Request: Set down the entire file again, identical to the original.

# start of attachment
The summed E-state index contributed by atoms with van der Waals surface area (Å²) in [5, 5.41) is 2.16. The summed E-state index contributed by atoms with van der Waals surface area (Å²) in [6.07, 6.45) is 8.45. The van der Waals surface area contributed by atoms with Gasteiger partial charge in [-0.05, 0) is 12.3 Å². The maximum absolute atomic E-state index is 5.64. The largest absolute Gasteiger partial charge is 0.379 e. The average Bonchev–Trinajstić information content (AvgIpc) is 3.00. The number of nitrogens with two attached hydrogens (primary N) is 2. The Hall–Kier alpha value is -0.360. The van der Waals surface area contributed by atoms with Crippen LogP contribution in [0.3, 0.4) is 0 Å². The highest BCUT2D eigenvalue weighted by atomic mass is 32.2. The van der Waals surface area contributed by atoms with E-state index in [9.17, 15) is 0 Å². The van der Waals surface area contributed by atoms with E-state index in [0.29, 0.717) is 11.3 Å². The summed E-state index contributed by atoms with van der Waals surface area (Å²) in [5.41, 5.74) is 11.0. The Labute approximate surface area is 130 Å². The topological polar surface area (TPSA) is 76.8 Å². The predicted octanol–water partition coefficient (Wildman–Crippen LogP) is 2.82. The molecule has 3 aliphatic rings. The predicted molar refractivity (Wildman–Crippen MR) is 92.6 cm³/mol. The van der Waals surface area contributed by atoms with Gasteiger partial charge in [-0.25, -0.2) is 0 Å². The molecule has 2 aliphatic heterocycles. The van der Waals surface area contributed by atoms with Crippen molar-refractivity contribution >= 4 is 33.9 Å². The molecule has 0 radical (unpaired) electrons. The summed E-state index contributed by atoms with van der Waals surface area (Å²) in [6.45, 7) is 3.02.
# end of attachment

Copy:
The summed E-state index contributed by atoms with van der Waals surface area (Å²) in [5, 5.41) is 2.16. The summed E-state index contributed by atoms with van der Waals surface area (Å²) in [6.07, 6.45) is 8.45. The van der Waals surface area contributed by atoms with Gasteiger partial charge in [-0.05, 0) is 12.3 Å². The maximum absolute atomic E-state index is 5.64. The largest absolute Gasteiger partial charge is 0.379 e. The average Bonchev–Trinajstić information content (AvgIpc) is 3.00. The number of nitrogens with two attached hydrogens (primary N) is 2. The Hall–Kier alpha value is -0.360. The van der Waals surface area contributed by atoms with Crippen LogP contribution in [0.3, 0.4) is 0 Å². The highest BCUT2D eigenvalue weighted by atomic mass is 32.2. The van der Waals surface area contributed by atoms with E-state index in [9.17, 15) is 0 Å². The van der Waals surface area contributed by atoms with E-state index in [0.29, 0.717) is 11.3 Å². The summed E-state index contributed by atoms with van der Waals surface area (Å²) in [5.41, 5.74) is 11.0. The Labute approximate surface area is 130 Å². The topological polar surface area (TPSA) is 76.8 Å². The predicted octanol–water partition coefficient (Wildman–Crippen LogP) is 2.82. The molecule has 3 aliphatic rings. The predicted molar refractivity (Wildman–Crippen MR) is 92.6 cm³/mol. The van der Waals surface area contributed by atoms with Gasteiger partial charge in [-0.25, -0.2) is 0 Å². The molecule has 2 aliphatic heterocycles. The van der Waals surface area contributed by atoms with Crippen molar-refractivity contribution >= 4 is 33.9 Å². The molecule has 0 radical (unpaired) electrons. The summed E-state index contributed by atoms with van der Waals surface area (Å²) in [6.45, 7) is 3.02.